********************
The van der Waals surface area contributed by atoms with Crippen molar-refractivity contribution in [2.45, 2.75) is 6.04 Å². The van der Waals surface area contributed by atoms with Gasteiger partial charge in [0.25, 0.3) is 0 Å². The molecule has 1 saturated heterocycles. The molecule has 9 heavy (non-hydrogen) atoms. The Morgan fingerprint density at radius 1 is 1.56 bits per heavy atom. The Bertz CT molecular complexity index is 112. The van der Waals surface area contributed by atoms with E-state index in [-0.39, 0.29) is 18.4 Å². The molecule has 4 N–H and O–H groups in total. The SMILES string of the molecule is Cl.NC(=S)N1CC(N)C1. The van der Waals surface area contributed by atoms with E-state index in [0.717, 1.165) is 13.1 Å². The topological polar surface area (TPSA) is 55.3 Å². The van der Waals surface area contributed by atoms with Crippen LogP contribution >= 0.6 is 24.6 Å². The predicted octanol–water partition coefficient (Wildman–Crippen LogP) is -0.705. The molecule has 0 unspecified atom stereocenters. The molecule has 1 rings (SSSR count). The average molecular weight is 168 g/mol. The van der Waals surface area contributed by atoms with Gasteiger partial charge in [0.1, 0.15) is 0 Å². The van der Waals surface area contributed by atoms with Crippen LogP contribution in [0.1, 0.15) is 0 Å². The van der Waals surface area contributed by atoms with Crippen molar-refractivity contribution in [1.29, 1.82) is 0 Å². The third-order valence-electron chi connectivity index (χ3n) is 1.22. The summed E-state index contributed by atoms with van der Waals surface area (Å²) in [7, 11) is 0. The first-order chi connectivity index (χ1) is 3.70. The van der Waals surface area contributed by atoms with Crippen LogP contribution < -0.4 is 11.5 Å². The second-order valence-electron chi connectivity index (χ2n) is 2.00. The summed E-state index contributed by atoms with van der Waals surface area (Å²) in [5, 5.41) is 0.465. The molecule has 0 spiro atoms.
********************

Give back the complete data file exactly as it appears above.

The van der Waals surface area contributed by atoms with Crippen molar-refractivity contribution in [2.45, 2.75) is 6.04 Å². The van der Waals surface area contributed by atoms with Gasteiger partial charge in [0.25, 0.3) is 0 Å². The molecule has 1 saturated heterocycles. The molecule has 9 heavy (non-hydrogen) atoms. The Morgan fingerprint density at radius 1 is 1.56 bits per heavy atom. The Bertz CT molecular complexity index is 112. The van der Waals surface area contributed by atoms with E-state index in [-0.39, 0.29) is 18.4 Å². The molecule has 4 N–H and O–H groups in total. The SMILES string of the molecule is Cl.NC(=S)N1CC(N)C1. The van der Waals surface area contributed by atoms with E-state index in [0.717, 1.165) is 13.1 Å². The topological polar surface area (TPSA) is 55.3 Å². The van der Waals surface area contributed by atoms with Crippen LogP contribution >= 0.6 is 24.6 Å². The predicted octanol–water partition coefficient (Wildman–Crippen LogP) is -0.705. The molecule has 0 unspecified atom stereocenters. The molecule has 1 rings (SSSR count). The average molecular weight is 168 g/mol. The van der Waals surface area contributed by atoms with Gasteiger partial charge in [0.1, 0.15) is 0 Å². The van der Waals surface area contributed by atoms with Crippen LogP contribution in [0.1, 0.15) is 0 Å². The van der Waals surface area contributed by atoms with Crippen molar-refractivity contribution in [1.29, 1.82) is 0 Å². The third-order valence-electron chi connectivity index (χ3n) is 1.22. The summed E-state index contributed by atoms with van der Waals surface area (Å²) in [7, 11) is 0. The first-order chi connectivity index (χ1) is 3.70. The van der Waals surface area contributed by atoms with Crippen LogP contribution < -0.4 is 11.5 Å². The second-order valence-electron chi connectivity index (χ2n) is 2.00. The summed E-state index contributed by atoms with van der Waals surface area (Å²) in [5, 5.41) is 0.465. The molecule has 0 spiro atoms.